Magnet placement on steel plate

Discussion in 'General Electronics Chat' started by Sirropo01, Oct 13, 2013.

  1. Sirropo01

    Thread Starter New Member

    Oct 13, 2013
    Bear with me, not a magnet expert, this is in reference to Wind Power Generation, home brew, if you are familiar with this, magnet placement is akin to the digits on an analog clock, lets say 12 magnets on a round plate 15 inches in diameter.

    There are those whom stress placement of magnets on plyboard (non-magnetic) and those whom stress placement on steel plate (hub).

    Those whom stress placement on steel plate point out that the somewhat close proximity of the magnets to each other, allows them to efficiently (thru the steel plate) share flux fields which enforces/strengthens their individual flux fields, which I can see but here is my thought and question:

    Wouldn't the steel plate also absorb a certain amount of the flux fields REDUCING the over all "external" flux fields of the individual magnets ?

    The "external" flux fields being what is needed to cut across the stator windings.
  2. PackratKing

    Well-Known Member

    Jul 13, 2008
    Are you possibly building a sort of generator ?? this will work, but the actual output is rather disappointing...

    I have found, that it is necessary to keep the individual magnets' polarities aligned, which means gluing one set on one side, if two-sided, and then opposing the tendency to repel on the other side, when attaching the second set.

    I would consider two perforated non-ferrous plates, [ akin to the diffusion plate inside a microwave door -aluminum 'perfboard '] as opposed to wood or steel. JB Weld is your best bet for glue...

    Hope that made sense...:D
    Last edited: Oct 13, 2013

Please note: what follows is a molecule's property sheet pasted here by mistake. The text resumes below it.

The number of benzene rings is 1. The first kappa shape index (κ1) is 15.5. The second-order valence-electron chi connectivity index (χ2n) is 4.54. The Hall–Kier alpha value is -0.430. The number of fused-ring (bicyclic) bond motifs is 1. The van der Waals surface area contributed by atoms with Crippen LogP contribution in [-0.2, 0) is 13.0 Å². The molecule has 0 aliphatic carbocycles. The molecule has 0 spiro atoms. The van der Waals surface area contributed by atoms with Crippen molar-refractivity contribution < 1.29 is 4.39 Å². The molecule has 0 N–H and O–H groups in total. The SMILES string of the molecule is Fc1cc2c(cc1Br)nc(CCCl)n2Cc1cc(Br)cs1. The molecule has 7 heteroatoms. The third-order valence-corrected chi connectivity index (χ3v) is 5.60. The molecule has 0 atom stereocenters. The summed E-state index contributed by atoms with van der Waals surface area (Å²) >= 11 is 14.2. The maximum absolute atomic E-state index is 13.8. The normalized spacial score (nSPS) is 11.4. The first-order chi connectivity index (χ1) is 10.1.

3. wayneh


    Sep 9, 2010
    You don't want any arrangement that moves a magnetic field past a big conductor, or vice versa (it's all relative), as this will act like a brake and heat the conductor. See here.

    It is true that magnetic flux can be greatly increased by completing a magnetic "circuit", minimizing any air gaps. But it's a challenge to accomplish that without that same metal "seeing" current in the coils or a moving magnet and causing braking.
  4. WBahn


    Mar 31, 2012
    But isn't braking an inevitable consequence of generating power? You are extracting power from the rotation, and thus the generator is going to impact that rotation by trying to slow it down.
  5. GetDeviceInfo

    Senior Member

    Jun 7, 2009
    A closed circuit is required to allow current flow, and the subsequent counter field. Placing magnets on a ferrous plate will distribute the flux, reducing build up with neighbouring fields.
    Brownout likes this.
  6. praondevou

    AAC Fanatic!

    Jul 9, 2011
    For those experiments I can really recommend It will simulate and show you the field strength at the point of interest. It works very well, I tested it with a setup I used to determine hysteresis curves of steel rings.

    If you close a magnetic circuit with a material that has higher permeability than air , the field strength in the remaining gap will increase.
    shortbus likes this.
  7. THE_RB

    AAC Fanatic!

    Feb 11, 2008
    Nicely said!
  8. wayneh


    Sep 9, 2010
    Yes, but there is avoidable and unavoidable braking. Spinning a brake drum past an electromagnet coil (commonly seen in DIY wind generators) is an avoidable source of eddy current drag.